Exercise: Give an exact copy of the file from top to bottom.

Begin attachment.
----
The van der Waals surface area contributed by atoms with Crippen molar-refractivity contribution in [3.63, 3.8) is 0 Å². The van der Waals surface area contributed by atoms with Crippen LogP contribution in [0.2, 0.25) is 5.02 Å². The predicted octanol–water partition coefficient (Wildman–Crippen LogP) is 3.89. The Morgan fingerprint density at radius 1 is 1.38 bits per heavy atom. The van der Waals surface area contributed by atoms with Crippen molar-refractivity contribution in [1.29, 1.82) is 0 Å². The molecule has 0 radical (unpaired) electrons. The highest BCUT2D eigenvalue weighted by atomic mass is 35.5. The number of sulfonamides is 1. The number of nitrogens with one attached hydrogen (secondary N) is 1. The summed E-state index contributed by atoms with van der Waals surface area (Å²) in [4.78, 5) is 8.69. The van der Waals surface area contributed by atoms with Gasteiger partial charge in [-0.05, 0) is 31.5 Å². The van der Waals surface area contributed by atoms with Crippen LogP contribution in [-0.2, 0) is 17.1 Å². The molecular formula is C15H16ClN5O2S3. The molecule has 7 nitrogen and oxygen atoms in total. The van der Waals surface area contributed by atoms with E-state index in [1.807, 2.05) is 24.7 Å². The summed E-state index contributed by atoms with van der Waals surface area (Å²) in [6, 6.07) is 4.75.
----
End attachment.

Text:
The van der Waals surface area contributed by atoms with Crippen molar-refractivity contribution in [3.63, 3.8) is 0 Å². The van der Waals surface area contributed by atoms with Crippen LogP contribution in [0.2, 0.25) is 5.02 Å². The predicted octanol–water partition coefficient (Wildman–Crippen LogP) is 3.89. The Morgan fingerprint density at radius 1 is 1.38 bits per heavy atom. The van der Waals surface area contributed by atoms with Crippen molar-refractivity contribution in [1.29, 1.82) is 0 Å². The molecule has 0 radical (unpaired) electrons. The highest BCUT2D eigenvalue weighted by atomic mass is 35.5. The number of sulfonamides is 1. The number of nitrogens with one attached hydrogen (secondary N) is 1. The summed E-state index contributed by atoms with van der Waals surface area (Å²) in [4.78, 5) is 8.69. The van der Waals surface area contributed by atoms with Gasteiger partial charge in [-0.05, 0) is 31.5 Å². The van der Waals surface area contributed by atoms with Crippen LogP contribution in [-0.2, 0) is 17.1 Å². The molecular formula is C15H16ClN5O2S3. The molecule has 7 nitrogen and oxygen atoms in total. The van der Waals surface area contributed by atoms with E-state index in [1.807, 2.05) is 24.7 Å². The summed E-state index contributed by atoms with van der Waals surface area (Å²) in [6, 6.07) is 4.75.